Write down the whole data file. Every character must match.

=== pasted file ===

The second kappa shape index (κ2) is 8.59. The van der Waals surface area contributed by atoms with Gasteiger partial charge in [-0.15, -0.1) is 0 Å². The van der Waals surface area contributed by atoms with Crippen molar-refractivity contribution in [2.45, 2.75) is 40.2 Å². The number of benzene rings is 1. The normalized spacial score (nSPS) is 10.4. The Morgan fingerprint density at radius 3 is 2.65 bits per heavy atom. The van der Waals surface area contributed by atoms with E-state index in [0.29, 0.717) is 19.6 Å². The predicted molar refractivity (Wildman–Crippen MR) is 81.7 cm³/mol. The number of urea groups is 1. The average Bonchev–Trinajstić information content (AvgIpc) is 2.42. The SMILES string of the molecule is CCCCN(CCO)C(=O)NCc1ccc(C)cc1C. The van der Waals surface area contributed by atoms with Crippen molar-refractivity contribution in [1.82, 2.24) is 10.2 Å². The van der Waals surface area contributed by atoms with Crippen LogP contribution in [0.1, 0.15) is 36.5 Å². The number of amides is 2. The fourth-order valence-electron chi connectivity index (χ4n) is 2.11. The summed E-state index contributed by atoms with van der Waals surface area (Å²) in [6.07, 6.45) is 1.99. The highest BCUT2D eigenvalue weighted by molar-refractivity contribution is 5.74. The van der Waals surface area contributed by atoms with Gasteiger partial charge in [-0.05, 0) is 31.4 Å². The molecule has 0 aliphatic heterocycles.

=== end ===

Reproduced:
The second kappa shape index (κ2) is 8.59. The van der Waals surface area contributed by atoms with Gasteiger partial charge in [-0.15, -0.1) is 0 Å². The van der Waals surface area contributed by atoms with Crippen molar-refractivity contribution in [2.45, 2.75) is 40.2 Å². The number of benzene rings is 1. The normalized spacial score (nSPS) is 10.4. The Morgan fingerprint density at radius 3 is 2.65 bits per heavy atom. The van der Waals surface area contributed by atoms with E-state index in [0.29, 0.717) is 19.6 Å². The predicted molar refractivity (Wildman–Crippen MR) is 81.7 cm³/mol. The number of urea groups is 1. The average Bonchev–Trinajstić information content (AvgIpc) is 2.42. The SMILES string of the molecule is CCCCN(CCO)C(=O)NCc1ccc(C)cc1C. The van der Waals surface area contributed by atoms with Crippen molar-refractivity contribution in [1.82, 2.24) is 10.2 Å². The van der Waals surface area contributed by atoms with Crippen LogP contribution in [0.1, 0.15) is 36.5 Å². The number of amides is 2. The fourth-order valence-electron chi connectivity index (χ4n) is 2.11. The summed E-state index contributed by atoms with van der Waals surface area (Å²) in [6.07, 6.45) is 1.99. The highest BCUT2D eigenvalue weighted by molar-refractivity contribution is 5.74. The van der Waals surface area contributed by atoms with Gasteiger partial charge in [-0.05, 0) is 31.4 Å². The molecule has 0 aliphatic heterocycles.